Deutsche Post has denied allegations of having sold client microtargeting data to the Christian Democratic Union (CDU) and the Free Democratic Party (FDP) ahead of the 2017 election campaign, Deutsche Welle reported.
A representative of the company's subsidiary, Deutsche Post Direkt GmbH, assured the public that it had never sold details of addresses or individual households and dealt with personal data in strict compliance with the Federal Data Protection Act.
The data which the company offered to its clients was completely anonymized and didn't contain any personal references, the spokesperson argued.
The CDU and FDP confirmed that they had purchased data from the company during the election campaign, but said they had acted in accordance with the data protection law.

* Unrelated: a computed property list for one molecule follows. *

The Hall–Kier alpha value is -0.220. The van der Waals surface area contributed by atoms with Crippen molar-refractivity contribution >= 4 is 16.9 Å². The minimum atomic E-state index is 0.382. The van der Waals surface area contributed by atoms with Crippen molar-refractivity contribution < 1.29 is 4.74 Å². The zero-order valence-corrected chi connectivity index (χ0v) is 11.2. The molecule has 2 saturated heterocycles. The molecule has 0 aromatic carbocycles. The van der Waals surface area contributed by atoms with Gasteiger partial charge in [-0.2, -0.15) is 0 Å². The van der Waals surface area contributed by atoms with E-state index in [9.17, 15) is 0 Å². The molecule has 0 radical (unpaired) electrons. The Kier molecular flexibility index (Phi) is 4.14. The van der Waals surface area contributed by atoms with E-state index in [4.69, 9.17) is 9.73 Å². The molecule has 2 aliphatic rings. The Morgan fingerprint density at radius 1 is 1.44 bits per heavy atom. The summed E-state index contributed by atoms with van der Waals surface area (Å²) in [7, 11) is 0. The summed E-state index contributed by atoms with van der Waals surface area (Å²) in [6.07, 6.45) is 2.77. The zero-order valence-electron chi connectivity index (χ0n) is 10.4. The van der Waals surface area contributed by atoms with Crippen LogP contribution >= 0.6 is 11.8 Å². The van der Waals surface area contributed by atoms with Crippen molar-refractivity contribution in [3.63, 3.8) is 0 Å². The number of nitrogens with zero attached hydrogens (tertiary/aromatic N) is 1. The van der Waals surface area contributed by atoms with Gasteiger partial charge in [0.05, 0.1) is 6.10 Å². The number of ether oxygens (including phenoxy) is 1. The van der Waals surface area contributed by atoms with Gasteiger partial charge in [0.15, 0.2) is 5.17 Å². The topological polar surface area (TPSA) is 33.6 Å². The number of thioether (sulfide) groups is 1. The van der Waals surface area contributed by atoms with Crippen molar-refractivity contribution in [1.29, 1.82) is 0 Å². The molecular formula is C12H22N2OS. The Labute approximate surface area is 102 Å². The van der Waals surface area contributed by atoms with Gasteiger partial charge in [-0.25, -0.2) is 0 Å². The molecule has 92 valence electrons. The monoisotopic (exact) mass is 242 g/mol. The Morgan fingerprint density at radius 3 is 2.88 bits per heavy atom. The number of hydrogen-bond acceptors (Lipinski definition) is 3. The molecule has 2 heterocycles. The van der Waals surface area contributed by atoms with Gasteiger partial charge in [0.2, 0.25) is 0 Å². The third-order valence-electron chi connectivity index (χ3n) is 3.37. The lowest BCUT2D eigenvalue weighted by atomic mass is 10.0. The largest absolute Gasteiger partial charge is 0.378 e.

Both parties stated that they had used the information that only indicated the probability of where they could find potential supporters and that this data didn't contain any concrete addresses or other personal details.
Earlier, German newspaper Bild reported that each party had spent "five-figure sums" to receive the detailed personal data of potential voters that was supposed to help the politicians with their door-to-door campaign.
The practice of acquiring information to customize election campaigns is quite common, but microtargeting, in which data is collected to target individuals, has serious limits in Germany due to strict EU privacy rules.